How Much Should Student Loans Cost?
|Flickr/Christopher S. Penn|
The debate whether the federal government should keep its interest rate for student loans at 3.4 percent rather than let it double to 6.8 percent on July 1 has focused almost exclusively on what the rate change might cost students. But while the impact on borrowers can be calculated, how does the potential rate change affect the government?
There is no quick take on the matter, though, because an old law makes reporting the cost of issuing a loan more of a legislative art than a fiscal fact.
Jason Delisle, a federal education spending expert at New America Foundation, a D.C.-based think–tank, says the answer depends on how Congress reports the cost of issuing federal student loans. Following the Federal Credit Reform Act of 1990, the accounting rules on reporting federal expenses for education loans changed, allowing the government to calculate the cost of these loans differently than private financial institutions do. Mainly, the government can report that the financial risk of borrowers defaulting on their loans costs less than it would for private lenders.
Because the government issues loans based on U.S. Treasury rates, which are cheaper than market rates, the risk of lending costs appears less for the government.
In policy circles, the rate at which private lenders have to set these loans—including the risks—is called “fair value.”
To some, that privilege means the government effectively makes a profit off of education loans; to others, it’s bad accounting that hides the real costs that result from lending based solely on need, not whether borrowers are credit-worthy enough to pay back these debts. If the budgeting understates the cost of the loan program, other subsidies are less likely to be affected as well.
“Congress has a budgetary incentive to expand loan programs rather than create grant programs or tax programs because the loan programs are treated so favorably by these budget rules,” says Delisle.
Indeed, in the Department of Education’s 2013 budget request to Congress, officials write the Direct Loan Program—which includes subsidized and unsubsidized Stafford Loans—was estimated in fiscal year 2011 to earn 13.91 percent on every dollar in loans issued, “thereby providing savings to the Federal Government.”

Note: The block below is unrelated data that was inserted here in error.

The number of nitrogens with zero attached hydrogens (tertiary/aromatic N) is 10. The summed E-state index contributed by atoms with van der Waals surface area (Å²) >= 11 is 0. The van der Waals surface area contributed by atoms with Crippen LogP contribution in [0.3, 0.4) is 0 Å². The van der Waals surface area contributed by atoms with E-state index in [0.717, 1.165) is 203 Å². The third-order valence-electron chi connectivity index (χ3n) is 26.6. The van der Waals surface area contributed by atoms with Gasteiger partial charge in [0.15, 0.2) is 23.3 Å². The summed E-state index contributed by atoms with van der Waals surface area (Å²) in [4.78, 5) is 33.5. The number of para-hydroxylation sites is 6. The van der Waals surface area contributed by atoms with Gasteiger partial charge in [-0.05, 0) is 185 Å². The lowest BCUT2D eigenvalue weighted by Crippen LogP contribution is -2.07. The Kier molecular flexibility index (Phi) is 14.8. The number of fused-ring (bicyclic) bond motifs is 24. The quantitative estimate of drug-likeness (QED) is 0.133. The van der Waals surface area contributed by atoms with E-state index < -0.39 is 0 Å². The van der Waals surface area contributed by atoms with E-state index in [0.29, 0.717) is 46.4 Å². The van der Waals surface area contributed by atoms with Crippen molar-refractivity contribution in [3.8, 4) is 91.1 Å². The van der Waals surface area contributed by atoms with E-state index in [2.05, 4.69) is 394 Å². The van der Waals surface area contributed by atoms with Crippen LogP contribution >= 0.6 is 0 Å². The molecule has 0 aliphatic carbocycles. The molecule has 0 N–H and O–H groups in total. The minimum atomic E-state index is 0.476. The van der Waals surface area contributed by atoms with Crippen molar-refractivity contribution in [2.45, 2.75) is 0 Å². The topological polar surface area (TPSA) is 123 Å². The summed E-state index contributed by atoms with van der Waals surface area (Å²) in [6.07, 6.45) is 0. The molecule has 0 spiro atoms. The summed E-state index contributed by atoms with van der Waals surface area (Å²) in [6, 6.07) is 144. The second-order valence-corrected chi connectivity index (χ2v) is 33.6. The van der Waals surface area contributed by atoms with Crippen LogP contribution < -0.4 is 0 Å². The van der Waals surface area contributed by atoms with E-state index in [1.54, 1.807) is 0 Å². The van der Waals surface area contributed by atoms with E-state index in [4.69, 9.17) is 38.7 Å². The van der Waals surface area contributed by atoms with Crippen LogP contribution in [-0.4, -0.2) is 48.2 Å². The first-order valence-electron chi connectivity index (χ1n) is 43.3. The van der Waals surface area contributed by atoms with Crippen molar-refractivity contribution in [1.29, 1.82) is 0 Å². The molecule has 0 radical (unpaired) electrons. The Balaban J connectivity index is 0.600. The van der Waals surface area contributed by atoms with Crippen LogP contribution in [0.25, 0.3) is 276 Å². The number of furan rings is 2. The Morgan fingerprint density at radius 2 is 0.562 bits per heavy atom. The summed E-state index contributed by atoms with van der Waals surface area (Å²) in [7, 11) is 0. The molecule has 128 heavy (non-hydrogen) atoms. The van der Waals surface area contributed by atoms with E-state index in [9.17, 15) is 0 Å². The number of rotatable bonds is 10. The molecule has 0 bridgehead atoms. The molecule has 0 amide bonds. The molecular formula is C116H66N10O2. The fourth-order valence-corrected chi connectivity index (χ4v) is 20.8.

Meanwhile, the Congressional Budget Office, the fiscal scorekeeper for all federal bills, released an issue brief earlier this year advocating for a change in how it determines the deficit impact of federal loan programs, preferring to report the costs using the “fair value” model. It warned defaults on loans are paid for by issuing more Treasury notes, tax increases, or spending cuts. In 2010, the CBO calculated that using the “fair value” model, the government actually loses 13 percent on every Direct Loan dollar spent.
Mike Konczal, a fellow at the left-leaning Roosevelt Institute who specializes in finance, wrote in February the government can afford to undercut fair value loans because it has a very aggressive collections arm in the event loan holders default. Paying additional penalties, garnished wages, and loss of tax refunds are all ways the government can get its money back. For its 2013 budget request, the Department of Education calculated it will make money off of defaulted loans.
It’s not as if the government is being accused of poorly assessing risk, but some say its not fairly weighing the hit to the deficit bad loans might cause. For example Deborah Lucas and Marvin Phaup, researchers at Northwestern University and George Washington University who study loan costs, argue for the fair value estimate of issuing loans. Under their system, the government would calculate an extra cost to loans issued that would function as a safety net for the taxpayer. The Center for Budget Policy Priorities, a left-leaning policy group, criticizes the Lucas and Phaub argument because it believes they are asking the government to account for expenses it will never have to pay anyone.
Delisle, the New America Foundation analyst, notes there are a handful of caps on federal student loans that limit the government’s exposure to risk. For example, students can take out no more than $31,000 before they graduate, and there are limits on how much a student can take out in a single year.
Nor does he feel the government should start charging fair value prices, because the point of having a government program is to offer a subsidy. Of course, the actual value of that subsidy—for students and the government—will likely always be a matter of debate.